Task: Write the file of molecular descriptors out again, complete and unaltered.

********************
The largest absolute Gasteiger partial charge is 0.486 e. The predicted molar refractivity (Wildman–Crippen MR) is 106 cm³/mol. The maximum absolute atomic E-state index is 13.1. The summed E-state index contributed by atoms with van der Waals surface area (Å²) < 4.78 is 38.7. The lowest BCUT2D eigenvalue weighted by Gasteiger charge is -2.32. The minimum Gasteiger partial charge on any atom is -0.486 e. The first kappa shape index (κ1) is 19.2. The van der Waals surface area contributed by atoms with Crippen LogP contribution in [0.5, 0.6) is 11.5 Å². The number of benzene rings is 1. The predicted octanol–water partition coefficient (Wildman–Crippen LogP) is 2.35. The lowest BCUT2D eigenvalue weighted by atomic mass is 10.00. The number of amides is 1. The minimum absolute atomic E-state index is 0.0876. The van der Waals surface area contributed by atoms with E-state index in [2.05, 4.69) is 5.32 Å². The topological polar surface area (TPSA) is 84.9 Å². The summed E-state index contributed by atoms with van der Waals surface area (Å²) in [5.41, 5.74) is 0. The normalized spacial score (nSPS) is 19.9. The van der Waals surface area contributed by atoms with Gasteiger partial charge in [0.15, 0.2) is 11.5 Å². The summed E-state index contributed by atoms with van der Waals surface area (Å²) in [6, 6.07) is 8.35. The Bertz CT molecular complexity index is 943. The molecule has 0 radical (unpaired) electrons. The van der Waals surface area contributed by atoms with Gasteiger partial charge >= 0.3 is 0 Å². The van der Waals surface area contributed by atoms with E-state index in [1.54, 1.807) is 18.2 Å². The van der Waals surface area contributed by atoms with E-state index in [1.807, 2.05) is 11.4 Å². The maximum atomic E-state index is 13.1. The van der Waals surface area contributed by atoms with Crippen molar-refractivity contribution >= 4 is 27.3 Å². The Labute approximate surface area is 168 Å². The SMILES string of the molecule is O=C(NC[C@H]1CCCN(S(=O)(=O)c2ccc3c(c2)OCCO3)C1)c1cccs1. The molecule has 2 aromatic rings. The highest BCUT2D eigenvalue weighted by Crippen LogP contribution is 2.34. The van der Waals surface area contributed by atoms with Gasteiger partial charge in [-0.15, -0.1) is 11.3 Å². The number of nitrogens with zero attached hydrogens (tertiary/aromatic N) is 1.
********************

The largest absolute Gasteiger partial charge is 0.486 e. The predicted molar refractivity (Wildman–Crippen MR) is 106 cm³/mol. The maximum absolute atomic E-state index is 13.1. The summed E-state index contributed by atoms with van der Waals surface area (Å²) < 4.78 is 38.7. The lowest BCUT2D eigenvalue weighted by Gasteiger charge is -2.32. The minimum Gasteiger partial charge on any atom is -0.486 e. The first kappa shape index (κ1) is 19.2. The van der Waals surface area contributed by atoms with Crippen LogP contribution in [0.5, 0.6) is 11.5 Å². The number of benzene rings is 1. The predicted octanol–water partition coefficient (Wildman–Crippen LogP) is 2.35. The lowest BCUT2D eigenvalue weighted by atomic mass is 10.00. The number of amides is 1. The minimum absolute atomic E-state index is 0.0876. The van der Waals surface area contributed by atoms with E-state index in [2.05, 4.69) is 5.32 Å². The topological polar surface area (TPSA) is 84.9 Å². The summed E-state index contributed by atoms with van der Waals surface area (Å²) in [5.41, 5.74) is 0. The normalized spacial score (nSPS) is 19.9. The van der Waals surface area contributed by atoms with Gasteiger partial charge in [0.15, 0.2) is 11.5 Å². The summed E-state index contributed by atoms with van der Waals surface area (Å²) in [6, 6.07) is 8.35. The Bertz CT molecular complexity index is 943. The molecule has 0 radical (unpaired) electrons. The van der Waals surface area contributed by atoms with Gasteiger partial charge >= 0.3 is 0 Å². The van der Waals surface area contributed by atoms with E-state index in [1.54, 1.807) is 18.2 Å². The van der Waals surface area contributed by atoms with E-state index in [1.807, 2.05) is 11.4 Å². The maximum atomic E-state index is 13.1. The van der Waals surface area contributed by atoms with Crippen molar-refractivity contribution >= 4 is 27.3 Å². The Labute approximate surface area is 168 Å². The SMILES string of the molecule is O=C(NC[C@H]1CCCN(S(=O)(=O)c2ccc3c(c2)OCCO3)C1)c1cccs1. The molecule has 2 aromatic rings. The highest BCUT2D eigenvalue weighted by Crippen LogP contribution is 2.34. The van der Waals surface area contributed by atoms with Gasteiger partial charge in [-0.15, -0.1) is 11.3 Å². The number of nitrogens with zero attached hydrogens (tertiary/aromatic N) is 1.